It would seem it just wasn’t enough.
Last week, minutes after the Express went to press, Alison Redford announced her resignation as leader of the Alberta PC Party and premier of Alberta. The announcement came after Redford had been besieged for weeks by critics of her lavish travel spending.
Prior to resigning, Redford had been lampooned for spending $45,000 to attend Nelson Mandela’s funeral and $3,000 to fly her daughter and her daughter’s friends around on government planes. Redford agreed to repay the funds, but not before repeatedly refusing to do so in the matter of the Mandela expenses and saying that government policies should change to better accommodate her as a mother in the matter of her daughter’s flight expenses.
It’s not really surprising, in light of all the drama that has surrounded Redford in the last few weeks, that she has resigned.
But, some of us may surprised that she resigned so soon.
Last week’s editorial spoke of how Redford finally made a decision that Albertans could get behind in paying back the $45,000. It looked like the premier might be getting on a track where she could begin regain the trust of the province.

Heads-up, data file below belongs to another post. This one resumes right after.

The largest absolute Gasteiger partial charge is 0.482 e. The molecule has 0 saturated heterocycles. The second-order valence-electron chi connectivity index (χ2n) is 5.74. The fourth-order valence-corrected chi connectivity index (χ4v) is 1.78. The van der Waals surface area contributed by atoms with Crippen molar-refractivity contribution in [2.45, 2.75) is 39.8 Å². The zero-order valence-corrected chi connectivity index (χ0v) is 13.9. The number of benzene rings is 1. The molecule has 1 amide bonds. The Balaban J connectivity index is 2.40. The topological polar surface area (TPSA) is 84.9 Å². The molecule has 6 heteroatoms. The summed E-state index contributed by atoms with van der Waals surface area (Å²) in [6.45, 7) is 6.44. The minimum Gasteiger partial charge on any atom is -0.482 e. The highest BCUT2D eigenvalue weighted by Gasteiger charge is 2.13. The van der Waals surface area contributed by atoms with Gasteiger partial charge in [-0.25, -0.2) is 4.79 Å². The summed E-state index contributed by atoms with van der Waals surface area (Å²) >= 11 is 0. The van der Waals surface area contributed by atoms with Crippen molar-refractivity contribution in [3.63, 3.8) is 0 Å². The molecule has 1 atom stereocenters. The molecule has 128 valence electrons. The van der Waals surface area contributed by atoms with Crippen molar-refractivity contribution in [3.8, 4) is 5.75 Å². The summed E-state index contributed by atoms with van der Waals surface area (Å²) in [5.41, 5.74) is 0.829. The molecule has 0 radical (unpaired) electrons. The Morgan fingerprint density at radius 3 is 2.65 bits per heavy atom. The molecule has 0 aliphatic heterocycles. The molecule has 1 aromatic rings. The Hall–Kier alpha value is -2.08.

However, Redford had waited too long to remedy her actions for a lack of trust and popularity among the electorate to be her only problems. In-fighting within her own party, no doubt largely due to Redford’s irresponsible spending, gave Redford more fires to put out while she still had others burning.
In the wake of her announcement, two members of the PC Party crossed the floor to sit as independents and at least 10 other members met to discuss whether they should continue supporting Redford’s leadership or leave the party themselves.
Whether it was due to pressure from her party, pressure from the people, or the belief a quick death was better than a long, drawn-out fight, Redford has at least saved some face in stepping down before anyone really made her. And certainly, it took a lot of guts to take that action, even if Redford never quite admitted to the mistakes that led her to that point.
Redford’s resignation came into effect this past Sunday. Until the PCs can convene to elect a new leader, Deputy Premier Dave Hancock will serve as Alberta’s interim premier.
While it is too bad that Redford acted too late to salvage enough of her reputation to continue leading this province, it is not necessarily a bad thing to see her go. It gives the Alberta PC Party, a party that many (especially the official opposition) believe has gotten complacent after 43 years in power, a chance to elect a leader who actually has some respect for the taxpayers.